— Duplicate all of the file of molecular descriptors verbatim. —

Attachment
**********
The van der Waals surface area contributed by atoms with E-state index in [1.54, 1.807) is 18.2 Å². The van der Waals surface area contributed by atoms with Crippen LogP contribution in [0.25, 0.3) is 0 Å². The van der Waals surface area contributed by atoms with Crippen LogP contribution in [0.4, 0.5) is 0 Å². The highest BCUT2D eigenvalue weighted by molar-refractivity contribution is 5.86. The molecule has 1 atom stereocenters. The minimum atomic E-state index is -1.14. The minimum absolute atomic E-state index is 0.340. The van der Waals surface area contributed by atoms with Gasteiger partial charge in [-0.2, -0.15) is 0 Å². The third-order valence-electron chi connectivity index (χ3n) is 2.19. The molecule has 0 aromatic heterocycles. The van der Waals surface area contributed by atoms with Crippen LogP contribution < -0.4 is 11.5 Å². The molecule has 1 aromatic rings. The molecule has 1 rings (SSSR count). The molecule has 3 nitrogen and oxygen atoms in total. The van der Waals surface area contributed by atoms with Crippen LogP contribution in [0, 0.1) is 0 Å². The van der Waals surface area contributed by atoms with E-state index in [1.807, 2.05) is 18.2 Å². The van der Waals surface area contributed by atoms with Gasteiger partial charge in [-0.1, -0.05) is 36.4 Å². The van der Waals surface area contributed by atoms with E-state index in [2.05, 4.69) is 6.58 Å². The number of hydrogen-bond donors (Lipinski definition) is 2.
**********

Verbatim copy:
The van der Waals surface area contributed by atoms with E-state index in [1.54, 1.807) is 18.2 Å². The van der Waals surface area contributed by atoms with Crippen LogP contribution in [0.25, 0.3) is 0 Å². The van der Waals surface area contributed by atoms with Crippen LogP contribution in [0.4, 0.5) is 0 Å². The highest BCUT2D eigenvalue weighted by molar-refractivity contribution is 5.86. The molecule has 1 atom stereocenters. The minimum atomic E-state index is -1.14. The minimum absolute atomic E-state index is 0.340. The van der Waals surface area contributed by atoms with Gasteiger partial charge in [-0.2, -0.15) is 0 Å². The third-order valence-electron chi connectivity index (χ3n) is 2.19. The molecule has 0 aromatic heterocycles. The van der Waals surface area contributed by atoms with Crippen LogP contribution < -0.4 is 11.5 Å². The molecule has 1 aromatic rings. The molecule has 1 rings (SSSR count). The molecule has 3 nitrogen and oxygen atoms in total. The van der Waals surface area contributed by atoms with Crippen LogP contribution in [0, 0.1) is 0 Å². The van der Waals surface area contributed by atoms with E-state index in [1.807, 2.05) is 18.2 Å². The van der Waals surface area contributed by atoms with Gasteiger partial charge in [-0.1, -0.05) is 36.4 Å². The van der Waals surface area contributed by atoms with E-state index in [2.05, 4.69) is 6.58 Å². The number of hydrogen-bond donors (Lipinski definition) is 2.